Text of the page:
First, it pressures the US by reminding Americans of China’s leverage over the US budget. It reminds Americans that China can take its money elsewhere, and that a nasty US budget crunch would ensue a real rupture with China. Nothing fuels American hysteria so much as the idea that China ‘owns’ the US or something. Buying Euro-debt drives up US interest rates and keeps America fretting that it needs to be nice to its ‘banker’ and all that. Conversely, if China refuses to put its savings than into anything other than US T-bills, expect the the US to play tougher.

Second, buying Euro-debt helps keep the Europeans out of any tangles between China and the US camp in Asia. Just as European dependence on Russian oil threatens to neutralize the EU in the long struggle over Eastern Europe’s post-Cold War course, so a dependence on Chinese finance is a method to handicap NATO grandstanding about Asia. Besides, what else should China do with the money? Buy even more debt from the US? At some point, getting so vested in US T-Bills threatens China, because so much of its wealth is in one place, its possible strategic competitor.

5. Keep propping up troublemakers like Sudan and Zimbabwe.

Nothing distracts American policy-makers like upstart little countries that have the nerve – the nerve! – to stick their finger in the eye of the US. Don’t they recognize American exceptionalism! Witness Iran, Iraq, Venezuela, Cuba… And nothing convinces the US to waste mountains of money on unnecessary defense procurement and pointless conflicts like these guys. So if you’re China, propping up local baddies is great tool. Yes, it makes you look like you’ll support anyone (which is true, of course, because you’re nasty communist oligarchs after all who couldn’t care less about the Darfuris). But the benefits – wasteful military spending plus American hysteria and imperial overreaction, leading to consequent global unease with American power – more than outweighs the costs. Anything to keep the Americans saying crazy, patently ridiculous stuff like ‘Iran is a mortal threat to the US,’ reckless talk that scares the whole planet and alienates the developing world where 4/5 of the world’s population lives. Encourage the US to dissipate its energies in the periphery while the rest of the world worries that otherwise good ideas like the ‘responsibility to protect,’ e.g, is really neocolonialism, because American just can’t help itself. If American comes off as a revisionist hegemon that can’t help but pursue rogue states, China looks restrained by comparison.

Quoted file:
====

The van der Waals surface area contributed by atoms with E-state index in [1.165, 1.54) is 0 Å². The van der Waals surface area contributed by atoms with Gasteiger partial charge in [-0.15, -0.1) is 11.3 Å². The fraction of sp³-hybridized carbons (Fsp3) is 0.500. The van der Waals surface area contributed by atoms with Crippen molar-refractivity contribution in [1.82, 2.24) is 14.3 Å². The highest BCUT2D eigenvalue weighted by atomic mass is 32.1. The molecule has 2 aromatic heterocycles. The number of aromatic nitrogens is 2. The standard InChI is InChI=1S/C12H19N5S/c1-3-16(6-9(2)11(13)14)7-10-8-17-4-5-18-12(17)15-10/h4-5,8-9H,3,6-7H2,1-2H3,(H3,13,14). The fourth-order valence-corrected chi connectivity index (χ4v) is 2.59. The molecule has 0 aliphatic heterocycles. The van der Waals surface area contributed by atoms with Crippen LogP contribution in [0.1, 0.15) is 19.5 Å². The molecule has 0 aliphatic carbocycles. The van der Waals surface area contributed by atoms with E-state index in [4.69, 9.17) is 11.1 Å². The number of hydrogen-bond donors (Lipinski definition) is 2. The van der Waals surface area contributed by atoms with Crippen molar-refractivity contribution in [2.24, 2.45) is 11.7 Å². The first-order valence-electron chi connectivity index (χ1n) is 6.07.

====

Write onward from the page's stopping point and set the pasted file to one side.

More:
Cross-posted at Asian Security Blog.

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Targeting…targeting: What are reasonable expectations?

Blue moon, you targeted me standing alone…

Yesterday Charli wrote a post on whether or not those opposed to the use of drones should use the concept of “atrocity law” instead of “war crimes” or human rights violations.